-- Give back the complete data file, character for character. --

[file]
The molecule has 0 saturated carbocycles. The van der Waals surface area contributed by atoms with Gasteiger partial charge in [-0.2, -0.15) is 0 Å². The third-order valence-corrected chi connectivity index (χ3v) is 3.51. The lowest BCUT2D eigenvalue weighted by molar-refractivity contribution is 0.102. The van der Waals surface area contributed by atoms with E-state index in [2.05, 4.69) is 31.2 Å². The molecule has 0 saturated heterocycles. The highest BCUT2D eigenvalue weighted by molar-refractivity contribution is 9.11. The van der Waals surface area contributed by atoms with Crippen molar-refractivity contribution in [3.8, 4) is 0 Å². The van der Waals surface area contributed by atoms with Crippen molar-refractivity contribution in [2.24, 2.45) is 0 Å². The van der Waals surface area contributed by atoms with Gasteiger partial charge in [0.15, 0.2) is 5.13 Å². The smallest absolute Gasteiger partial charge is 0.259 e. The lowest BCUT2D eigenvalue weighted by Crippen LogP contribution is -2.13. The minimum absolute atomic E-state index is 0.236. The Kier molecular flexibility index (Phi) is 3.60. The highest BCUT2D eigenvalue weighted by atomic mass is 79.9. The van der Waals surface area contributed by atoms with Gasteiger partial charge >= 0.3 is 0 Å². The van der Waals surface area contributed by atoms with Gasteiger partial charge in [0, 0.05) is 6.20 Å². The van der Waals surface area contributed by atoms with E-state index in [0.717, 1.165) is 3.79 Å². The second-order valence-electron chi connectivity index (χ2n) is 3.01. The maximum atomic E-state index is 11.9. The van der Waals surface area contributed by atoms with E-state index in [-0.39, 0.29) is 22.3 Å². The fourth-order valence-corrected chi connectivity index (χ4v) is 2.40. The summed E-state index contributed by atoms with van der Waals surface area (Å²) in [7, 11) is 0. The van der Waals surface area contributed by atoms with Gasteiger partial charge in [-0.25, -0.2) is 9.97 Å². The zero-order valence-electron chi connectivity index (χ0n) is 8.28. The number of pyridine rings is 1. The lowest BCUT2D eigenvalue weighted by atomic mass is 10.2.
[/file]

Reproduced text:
The molecule has 0 saturated carbocycles. The van der Waals surface area contributed by atoms with Gasteiger partial charge in [-0.2, -0.15) is 0 Å². The third-order valence-corrected chi connectivity index (χ3v) is 3.51. The lowest BCUT2D eigenvalue weighted by molar-refractivity contribution is 0.102. The van der Waals surface area contributed by atoms with E-state index in [2.05, 4.69) is 31.2 Å². The molecule has 0 saturated heterocycles. The highest BCUT2D eigenvalue weighted by molar-refractivity contribution is 9.11. The van der Waals surface area contributed by atoms with Crippen molar-refractivity contribution in [3.8, 4) is 0 Å². The van der Waals surface area contributed by atoms with Crippen molar-refractivity contribution in [2.24, 2.45) is 0 Å². The van der Waals surface area contributed by atoms with Gasteiger partial charge in [0.15, 0.2) is 5.13 Å². The smallest absolute Gasteiger partial charge is 0.259 e. The lowest BCUT2D eigenvalue weighted by Crippen LogP contribution is -2.13. The minimum absolute atomic E-state index is 0.236. The Kier molecular flexibility index (Phi) is 3.60. The highest BCUT2D eigenvalue weighted by atomic mass is 79.9. The van der Waals surface area contributed by atoms with Gasteiger partial charge >= 0.3 is 0 Å². The van der Waals surface area contributed by atoms with Gasteiger partial charge in [0, 0.05) is 6.20 Å². The van der Waals surface area contributed by atoms with E-state index in [0.717, 1.165) is 3.79 Å². The second-order valence-electron chi connectivity index (χ2n) is 3.01. The maximum atomic E-state index is 11.9. The van der Waals surface area contributed by atoms with E-state index in [-0.39, 0.29) is 22.3 Å². The fourth-order valence-corrected chi connectivity index (χ4v) is 2.40. The summed E-state index contributed by atoms with van der Waals surface area (Å²) in [7, 11) is 0. The van der Waals surface area contributed by atoms with Gasteiger partial charge in [-0.25, -0.2) is 9.97 Å². The zero-order valence-electron chi connectivity index (χ0n) is 8.28. The number of pyridine rings is 1. The lowest BCUT2D eigenvalue weighted by atomic mass is 10.2.